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View of Atlanta's Mercedes-Benz Stadium

This is first in a series covering public transportation preparations for the 2026 FIFA Men’s World Cup. For this post, we are starting with a US city that has experience hosting large scale sports events: Atlanta, home to the 1996 Olympics. 

Excepting an unwelcome kiss, this summer’s 2023 FIFA Women’s World Cup was a huge success, drawing millions of fans to women’s soccer. Now that it’s over, cities are beginning to prepare for the next massive event in soccer, the FIFA Men’s World Cup. It’s coming to North America in 2026, hosted across 16 cities in the US, Mexico, and Canada, with an expected 5.5 million fans attending. 

The 2026 World Cup is expected to be a major economic boost for host cities, and transportation preparations are an important part of ensuring that the tournament is a success. Cities hosting the matches are already in the process of planning public transportation system expansions to make it easier for fans to get to and from the games without driving. At this year’s Women’s World Cup, hosted in nine cities across Australia and New Zealand, every venue had some form of train, light rail, and/or bus service to the games. Residents were warned far in advance that driving to the games was not an option due to very limited parking. The planning was informed by real life experience: when Sydney hosted the 2000 Olympics, at the last minute hundreds of members of the Australian Defence Force were needed to bus attendees around the venue.  

We’ve certainly got better at dealing with big events. We learnt a lot about warning people ahead of time to expect the worst, and then people will change their behaviour – if they’re given enough notice to do it.

Geoffrey Clifton, senior lecturer in public transport and logistics, the University of Sydney 

In preparation for 2026, roads and highways in host cities will be getting some upgrades, including widened lanes, new traffic signals, and improved signage. Transportation planners are also working with ride-hailing companies like Uber and Lyft to ensure that they are prepared to handle the increased demand during the games. But it’s hard to imagine that these improvements will be enough to keep traffic flowing because fans won’t just be at the Games. They’ll also need transportation to and from tourist venues, fan festivals, hotels, and restaurants. The goal is to make it as easy as possible for fans to get around each host city. Planners hope to create a smooth and efficient transit experience for the tournament by expanding public transportation and introducing new transportation options.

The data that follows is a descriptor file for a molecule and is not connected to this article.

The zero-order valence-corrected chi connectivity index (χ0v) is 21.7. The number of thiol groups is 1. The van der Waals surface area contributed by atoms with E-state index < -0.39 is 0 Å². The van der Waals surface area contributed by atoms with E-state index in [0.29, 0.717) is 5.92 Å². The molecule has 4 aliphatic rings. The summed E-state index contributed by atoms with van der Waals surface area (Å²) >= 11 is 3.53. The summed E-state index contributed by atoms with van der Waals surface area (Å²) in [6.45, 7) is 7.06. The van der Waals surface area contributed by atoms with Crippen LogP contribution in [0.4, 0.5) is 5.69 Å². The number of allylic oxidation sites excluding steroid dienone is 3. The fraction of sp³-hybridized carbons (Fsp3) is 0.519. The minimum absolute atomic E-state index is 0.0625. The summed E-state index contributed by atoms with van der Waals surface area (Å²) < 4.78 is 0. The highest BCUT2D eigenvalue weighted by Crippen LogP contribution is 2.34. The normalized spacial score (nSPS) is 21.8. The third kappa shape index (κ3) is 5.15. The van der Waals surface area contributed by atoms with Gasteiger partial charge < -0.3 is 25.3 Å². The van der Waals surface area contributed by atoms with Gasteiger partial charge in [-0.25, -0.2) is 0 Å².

Why is Public Transit Important for the World Cup? 

FIFA World Cup events are not simply about the game of soccer. They are an essential way for a city to introduce itself to the world as a cosmopolitan powerhouse. Atlanta, for example, emerged from the 1996 Olympics as a major US city with new public transportation, infrastructure, and economic investments. According to Dan Corso, President, Atlanta Sports Council at Metro Atlanta Chamber, the success in 1996 – and the presence of public transit directly linked to Hartsfield-Jackson International Airport – were selling points for FIFA when choosing host cities. He said, “You have to make sure you have the infrastructure, because, again, moving people around is important. Places to play, places to stay, is important…. we are early [in the planning process] even though three-plus years is going to go very fast.”  

For Atlanta, transportation should be easier this time. That’s because the games will be held in a single arena, the Mercedes Benz stadium, not spread across the metro area as was the case during the Olympics. However, there is still work to be done. The city’s largest transit hub, Five Points, is scheduled to be completely renovated. And there are several large-scale developments in the works for downtown areas like Underground Atlanta and the collection of rail lines and empty lots known colloquially as the Gulch. Even if these are completed on time, it will take a lot more to make a city that is not known for its walkability an attractive venue for attendees. Atlanta is filled with quirky, charming neighborhoods, but they are spread out across the city which is bisected by major highways I-20 and I-85. 

US cities that were not chosen by FIFA this time around should be paying attention to what works – and what doesn’t – in Atlanta. And that includes the fact that transit was a major factor in FIFA’s decisions. It’s a good lesson for smaller cities aspiring to host a World Cup or Olympics in the next two or three decades. 

Photo credit: View of Mercedes-Benz Stadium from Centennial Olympic Park Drive by Gatorfan252525 Licensed under the Creative Commons Attribution-Share Alike 4.0 International license.